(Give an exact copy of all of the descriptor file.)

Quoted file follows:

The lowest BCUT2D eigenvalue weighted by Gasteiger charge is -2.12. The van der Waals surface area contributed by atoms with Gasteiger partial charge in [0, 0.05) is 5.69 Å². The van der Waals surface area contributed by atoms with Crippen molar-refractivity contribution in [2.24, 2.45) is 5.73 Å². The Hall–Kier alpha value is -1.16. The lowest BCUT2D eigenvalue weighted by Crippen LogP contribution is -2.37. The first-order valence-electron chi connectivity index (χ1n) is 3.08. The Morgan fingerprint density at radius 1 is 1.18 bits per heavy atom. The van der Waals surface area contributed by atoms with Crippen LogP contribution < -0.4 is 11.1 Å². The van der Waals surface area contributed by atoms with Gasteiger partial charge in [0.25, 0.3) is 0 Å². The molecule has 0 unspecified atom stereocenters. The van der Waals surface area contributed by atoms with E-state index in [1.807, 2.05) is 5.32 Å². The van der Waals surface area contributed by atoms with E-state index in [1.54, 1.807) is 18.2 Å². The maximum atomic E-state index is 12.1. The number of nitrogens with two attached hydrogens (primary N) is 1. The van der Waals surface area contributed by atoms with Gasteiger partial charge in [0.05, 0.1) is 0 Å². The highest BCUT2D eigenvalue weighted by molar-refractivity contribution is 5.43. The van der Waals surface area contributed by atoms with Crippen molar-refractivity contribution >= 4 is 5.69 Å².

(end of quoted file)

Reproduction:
The lowest BCUT2D eigenvalue weighted by Gasteiger charge is -2.12. The van der Waals surface area contributed by atoms with Gasteiger partial charge in [0, 0.05) is 5.69 Å². The van der Waals surface area contributed by atoms with Crippen molar-refractivity contribution in [2.24, 2.45) is 5.73 Å². The Hall–Kier alpha value is -1.16. The lowest BCUT2D eigenvalue weighted by Crippen LogP contribution is -2.37. The first-order valence-electron chi connectivity index (χ1n) is 3.08. The Morgan fingerprint density at radius 1 is 1.18 bits per heavy atom. The van der Waals surface area contributed by atoms with Crippen LogP contribution < -0.4 is 11.1 Å². The van der Waals surface area contributed by atoms with Gasteiger partial charge in [0.25, 0.3) is 0 Å². The molecule has 0 unspecified atom stereocenters. The van der Waals surface area contributed by atoms with E-state index in [1.807, 2.05) is 5.32 Å². The van der Waals surface area contributed by atoms with E-state index in [1.54, 1.807) is 18.2 Å². The maximum atomic E-state index is 12.1. The number of nitrogens with two attached hydrogens (primary N) is 1. The van der Waals surface area contributed by atoms with Gasteiger partial charge in [0.05, 0.1) is 0 Å². The highest BCUT2D eigenvalue weighted by molar-refractivity contribution is 5.43. The van der Waals surface area contributed by atoms with Crippen molar-refractivity contribution >= 4 is 5.69 Å².